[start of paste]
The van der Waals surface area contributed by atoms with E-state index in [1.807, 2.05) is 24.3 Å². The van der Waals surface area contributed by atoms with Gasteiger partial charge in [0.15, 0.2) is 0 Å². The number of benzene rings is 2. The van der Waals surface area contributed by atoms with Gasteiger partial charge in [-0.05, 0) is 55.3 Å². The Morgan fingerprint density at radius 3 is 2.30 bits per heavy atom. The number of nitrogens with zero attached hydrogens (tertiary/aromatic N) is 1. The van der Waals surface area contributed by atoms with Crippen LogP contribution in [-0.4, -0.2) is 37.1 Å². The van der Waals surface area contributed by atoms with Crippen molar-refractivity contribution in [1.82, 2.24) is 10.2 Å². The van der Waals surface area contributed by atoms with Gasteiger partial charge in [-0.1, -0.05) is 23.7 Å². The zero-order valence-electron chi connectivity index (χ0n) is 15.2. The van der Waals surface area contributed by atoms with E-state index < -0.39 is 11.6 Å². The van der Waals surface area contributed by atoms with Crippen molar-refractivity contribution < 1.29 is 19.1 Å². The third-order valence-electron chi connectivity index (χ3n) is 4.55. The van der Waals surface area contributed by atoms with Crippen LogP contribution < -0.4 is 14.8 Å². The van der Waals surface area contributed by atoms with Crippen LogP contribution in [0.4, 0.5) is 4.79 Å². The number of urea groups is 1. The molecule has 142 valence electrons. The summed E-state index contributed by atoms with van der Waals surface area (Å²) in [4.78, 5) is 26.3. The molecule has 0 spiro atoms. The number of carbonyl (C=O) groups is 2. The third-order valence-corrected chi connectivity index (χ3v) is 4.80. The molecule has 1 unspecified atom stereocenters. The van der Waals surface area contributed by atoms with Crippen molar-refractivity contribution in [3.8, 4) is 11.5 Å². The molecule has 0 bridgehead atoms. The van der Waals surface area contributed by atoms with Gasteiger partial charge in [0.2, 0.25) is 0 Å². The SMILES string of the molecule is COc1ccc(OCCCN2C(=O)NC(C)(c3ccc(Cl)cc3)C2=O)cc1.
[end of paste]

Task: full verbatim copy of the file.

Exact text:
The van der Waals surface area contributed by atoms with E-state index in [1.807, 2.05) is 24.3 Å². The van der Waals surface area contributed by atoms with Gasteiger partial charge in [0.15, 0.2) is 0 Å². The number of benzene rings is 2. The van der Waals surface area contributed by atoms with Gasteiger partial charge in [-0.05, 0) is 55.3 Å². The Morgan fingerprint density at radius 3 is 2.30 bits per heavy atom. The number of nitrogens with zero attached hydrogens (tertiary/aromatic N) is 1. The van der Waals surface area contributed by atoms with Crippen LogP contribution in [-0.4, -0.2) is 37.1 Å². The van der Waals surface area contributed by atoms with Crippen molar-refractivity contribution in [1.82, 2.24) is 10.2 Å². The van der Waals surface area contributed by atoms with Gasteiger partial charge in [-0.1, -0.05) is 23.7 Å². The zero-order valence-electron chi connectivity index (χ0n) is 15.2. The van der Waals surface area contributed by atoms with E-state index < -0.39 is 11.6 Å². The van der Waals surface area contributed by atoms with Crippen molar-refractivity contribution < 1.29 is 19.1 Å². The third-order valence-electron chi connectivity index (χ3n) is 4.55. The van der Waals surface area contributed by atoms with Crippen LogP contribution < -0.4 is 14.8 Å². The van der Waals surface area contributed by atoms with Crippen LogP contribution in [0.4, 0.5) is 4.79 Å². The number of urea groups is 1. The molecule has 142 valence electrons. The summed E-state index contributed by atoms with van der Waals surface area (Å²) in [4.78, 5) is 26.3. The molecule has 0 spiro atoms. The number of carbonyl (C=O) groups is 2. The third-order valence-corrected chi connectivity index (χ3v) is 4.80. The molecule has 1 unspecified atom stereocenters. The van der Waals surface area contributed by atoms with Crippen molar-refractivity contribution in [3.8, 4) is 11.5 Å². The molecule has 0 bridgehead atoms. The van der Waals surface area contributed by atoms with Gasteiger partial charge in [0.2, 0.25) is 0 Å². The SMILES string of the molecule is COc1ccc(OCCCN2C(=O)NC(C)(c3ccc(Cl)cc3)C2=O)cc1.